Designing for Fire Safety
Cross-Laminated Timber Meets 2015 International Building Code
During the week of October 21, 2012, the International Code Council (ICC) approved language for the 2015 International Building Code (IBC) that declared cross-laminated timber (CLT) was approved as a building element for non-residential structures (2015 IBC 602.4).
This breakthrough codification of CLT quickly inspired a wide variety of mass timber development—from schools and offices to mid-rise/multifamily, civic, institutional, industrial and retail—and the code enforcement that goes with it. Today a new class of CLT-based mid-rise structures are in active development in Minneapolis, New York City, and Portland, Oregon.
Tested & Approved
The 2015 IBC requires all buildings to perform to the same level of safety regardless of the materials specified. As expected, CLT has been subjected to strenuous time-to-failure testing. Prior to the October 2012 hearings, an independent fire endurance test was performed on CLT at NGC Testing Services in Buffalo, N.Y. The fully-accredited NGC testing complex is one of North America’s most sophisticated, featuring a 40,000 square foot fire-testing laboratory.
The NGC test was performed in accordance with ASTM E119 fire testing standards, using a 5-layer CLT wall (about 7 inches thick) that was covered on each side with a single layer of 5/8-inch Type X gypsum wallboard.
3 Hours, 6 Minutes
NGC testing experts then loaded the wall to the maximum their stress-testing equipment allowed, though well below the engineered strength of the CLT wall in question. The CLT wall was then exposed to a standard fire that reached over 1,800 degrees Fahrenheit within 90 minutes of exposure.
IBC code calls for a 2-hour fire-performance rating. The load-stressed specimen exceeded the 2-hour standard, demonstrating structural integrity for 3 hours, 6 minutes.
This edition of Count Counts looks at what the 2015 IBC now allows in CLT-based construction. Why is CLT becoming a building material of choice for a growing group of architects and owners? What types of CLT structures are now recognized by the 2015 code?
A Difference That Matters
When the question is fire safety, wood is typically held to a higher standard than other building materials. It may be understandable, but is it justified? “Probably not,” says David Barber, a principal and fire-protection engineer for Arup, a global engineering company. “Of course there’s a fire safety risk. But there’s a fire safety risk with all buildings.”
One reason for the misconception may be the confusion between traditional light-frame lumber and CLT. CLT is a densely-compressed designed panel composed of multiple layers of wood laminations oriented at right angles to one another. For example, an 8 foot by 50 foot and 7-inch-thick CLT panel weighs about 8,000 pounds. A CLT panel arrives at the jobsite precut, shaped, and routed to accommodate utilities, then erected in a carefully engineered sequence.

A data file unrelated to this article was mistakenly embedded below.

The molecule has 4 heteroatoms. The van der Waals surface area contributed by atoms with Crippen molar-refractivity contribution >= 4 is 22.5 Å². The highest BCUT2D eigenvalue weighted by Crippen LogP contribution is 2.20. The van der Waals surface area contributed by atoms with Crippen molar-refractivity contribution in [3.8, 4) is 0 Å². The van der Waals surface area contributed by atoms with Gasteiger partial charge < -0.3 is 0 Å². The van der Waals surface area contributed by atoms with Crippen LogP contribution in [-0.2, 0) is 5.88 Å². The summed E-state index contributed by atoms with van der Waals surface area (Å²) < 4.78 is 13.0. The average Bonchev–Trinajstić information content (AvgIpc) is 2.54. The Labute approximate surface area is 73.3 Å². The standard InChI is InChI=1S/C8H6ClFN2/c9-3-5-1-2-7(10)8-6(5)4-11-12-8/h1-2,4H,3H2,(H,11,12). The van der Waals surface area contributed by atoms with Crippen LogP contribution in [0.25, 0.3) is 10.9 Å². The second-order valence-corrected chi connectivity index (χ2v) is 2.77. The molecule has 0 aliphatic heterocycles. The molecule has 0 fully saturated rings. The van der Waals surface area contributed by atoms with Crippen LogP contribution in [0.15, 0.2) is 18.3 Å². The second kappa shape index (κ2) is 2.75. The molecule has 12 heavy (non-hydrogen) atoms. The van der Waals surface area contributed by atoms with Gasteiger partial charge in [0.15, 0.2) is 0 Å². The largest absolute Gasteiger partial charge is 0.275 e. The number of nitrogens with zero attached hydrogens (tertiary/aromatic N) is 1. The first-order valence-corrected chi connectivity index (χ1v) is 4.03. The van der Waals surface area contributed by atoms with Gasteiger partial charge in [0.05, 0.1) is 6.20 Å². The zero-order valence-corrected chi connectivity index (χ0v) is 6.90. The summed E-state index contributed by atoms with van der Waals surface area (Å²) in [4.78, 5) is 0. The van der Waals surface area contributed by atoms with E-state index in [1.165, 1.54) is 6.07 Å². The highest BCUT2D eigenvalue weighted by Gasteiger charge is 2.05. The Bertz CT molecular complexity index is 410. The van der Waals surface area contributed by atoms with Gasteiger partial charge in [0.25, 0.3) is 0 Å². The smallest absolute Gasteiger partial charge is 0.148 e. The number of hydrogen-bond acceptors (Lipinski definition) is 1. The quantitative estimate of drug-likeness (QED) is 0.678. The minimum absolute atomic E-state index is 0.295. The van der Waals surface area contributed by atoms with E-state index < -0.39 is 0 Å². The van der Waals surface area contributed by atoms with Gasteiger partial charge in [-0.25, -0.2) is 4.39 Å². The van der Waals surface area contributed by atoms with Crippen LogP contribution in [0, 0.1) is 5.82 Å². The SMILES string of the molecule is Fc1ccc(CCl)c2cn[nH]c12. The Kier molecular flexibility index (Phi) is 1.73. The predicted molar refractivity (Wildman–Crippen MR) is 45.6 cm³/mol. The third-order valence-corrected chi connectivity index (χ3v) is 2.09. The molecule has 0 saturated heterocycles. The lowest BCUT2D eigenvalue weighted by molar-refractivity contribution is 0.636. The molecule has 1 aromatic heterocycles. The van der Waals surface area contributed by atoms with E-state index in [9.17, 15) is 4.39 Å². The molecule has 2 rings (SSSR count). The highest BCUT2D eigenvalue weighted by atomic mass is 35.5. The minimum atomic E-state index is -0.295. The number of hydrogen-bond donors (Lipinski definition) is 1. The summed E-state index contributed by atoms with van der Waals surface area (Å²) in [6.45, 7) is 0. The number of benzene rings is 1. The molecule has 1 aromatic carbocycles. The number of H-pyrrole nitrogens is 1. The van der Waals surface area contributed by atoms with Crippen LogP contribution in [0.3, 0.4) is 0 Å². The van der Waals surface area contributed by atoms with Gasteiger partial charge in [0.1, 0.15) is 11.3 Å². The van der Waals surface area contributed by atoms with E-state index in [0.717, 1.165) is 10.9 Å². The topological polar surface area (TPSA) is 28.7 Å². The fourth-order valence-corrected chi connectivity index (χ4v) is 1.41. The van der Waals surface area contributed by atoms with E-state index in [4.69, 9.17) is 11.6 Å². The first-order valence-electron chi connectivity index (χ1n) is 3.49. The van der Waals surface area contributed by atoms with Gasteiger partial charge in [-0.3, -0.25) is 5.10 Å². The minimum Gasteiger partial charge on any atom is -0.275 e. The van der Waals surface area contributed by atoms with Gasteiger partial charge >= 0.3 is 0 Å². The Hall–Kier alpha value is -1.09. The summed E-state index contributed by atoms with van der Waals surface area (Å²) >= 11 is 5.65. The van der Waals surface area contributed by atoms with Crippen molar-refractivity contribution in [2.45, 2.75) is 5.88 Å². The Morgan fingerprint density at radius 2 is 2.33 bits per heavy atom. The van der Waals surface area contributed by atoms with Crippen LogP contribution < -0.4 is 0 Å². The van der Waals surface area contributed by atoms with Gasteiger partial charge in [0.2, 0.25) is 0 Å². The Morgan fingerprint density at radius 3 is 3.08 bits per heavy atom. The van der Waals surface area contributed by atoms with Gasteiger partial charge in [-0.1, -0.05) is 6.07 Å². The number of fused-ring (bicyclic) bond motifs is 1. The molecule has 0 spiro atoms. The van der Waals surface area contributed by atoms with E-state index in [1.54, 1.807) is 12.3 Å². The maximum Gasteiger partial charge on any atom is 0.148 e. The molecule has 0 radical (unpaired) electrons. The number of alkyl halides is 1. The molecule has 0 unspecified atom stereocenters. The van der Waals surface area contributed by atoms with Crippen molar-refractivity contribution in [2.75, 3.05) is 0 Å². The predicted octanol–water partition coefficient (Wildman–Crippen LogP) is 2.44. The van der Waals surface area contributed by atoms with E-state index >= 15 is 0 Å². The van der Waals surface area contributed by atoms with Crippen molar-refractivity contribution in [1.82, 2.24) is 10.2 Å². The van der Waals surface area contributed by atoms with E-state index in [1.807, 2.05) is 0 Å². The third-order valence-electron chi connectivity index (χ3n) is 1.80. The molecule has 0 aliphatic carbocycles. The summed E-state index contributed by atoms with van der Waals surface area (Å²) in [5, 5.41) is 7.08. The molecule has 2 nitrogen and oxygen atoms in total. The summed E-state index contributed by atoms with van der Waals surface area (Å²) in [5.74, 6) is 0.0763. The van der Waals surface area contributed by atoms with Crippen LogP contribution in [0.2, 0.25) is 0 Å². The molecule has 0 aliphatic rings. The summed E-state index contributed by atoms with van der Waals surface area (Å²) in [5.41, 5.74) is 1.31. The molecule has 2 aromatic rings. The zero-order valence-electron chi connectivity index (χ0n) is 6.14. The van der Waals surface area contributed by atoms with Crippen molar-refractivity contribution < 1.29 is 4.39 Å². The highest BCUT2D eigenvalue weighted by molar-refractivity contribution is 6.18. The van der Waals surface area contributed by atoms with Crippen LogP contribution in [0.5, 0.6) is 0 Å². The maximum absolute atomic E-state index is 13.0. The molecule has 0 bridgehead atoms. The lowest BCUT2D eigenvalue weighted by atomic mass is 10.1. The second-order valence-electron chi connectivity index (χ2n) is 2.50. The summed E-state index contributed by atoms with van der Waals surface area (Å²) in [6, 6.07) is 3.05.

Widening IBC code recognition underscores CLT’s safe, predictable fire safety performance.
Today the 2015 code classifies structures by construction type to account for the expected response building elements will have in a fire: Types I, II, III, IV, and V. Types I and II must only have noncombustible building elements, with Section 603 exemptions as noted. Building types III, IV, and V are allowed to incorporate CLT elements, with Type IV notable for its broad allowance for CLT in exterior and interior construction.
Table 601 of the 2015 IBC may be of special interest to many code enforcement officials. The table shows the required fire resistance of building elements (structural frame, walls, floors, and roofs) for each construction type. Ratings are presented in hours.
Type IV wood structural elements are assumed to have inherent fire resistance due to their required minimum dimensions (no fire resistance rating is necessary except for exterior walls). Fire resistance is defined as the rate a building material or assembly degrades due to fire. In effect, Type IV recognizes one of primary public safety attributes of CLT in a fire: char formation.
Because CLT beams, columns, and panels are exceptionally thick and solid, they char on the outside at a slow and predictable rate while retaining strength. This protective seal of char slows combustion and allows time for building occupants to evacuate. The char shields the wood from further degradation, helps sustain structural integrity, reduces combustible material, and reduces heat and flame propagation.
The gathering momentum of CLT-based design and construction reflects the rapid recognition that this important new building material offers in terms of cost, versatility, and sustainability within code.
Building codes are paying less attention to the combustibility of building components and more attention to design and construction techniques intended to improve fire resistance and protect public safety. Now more than ever, it’s important for code officials to understand the structural and fire performance of CLT.
The views and opinions expressed in this article are those of the sponsor and do not necessarily reflect those of the International Code Council, or Hanley Wood.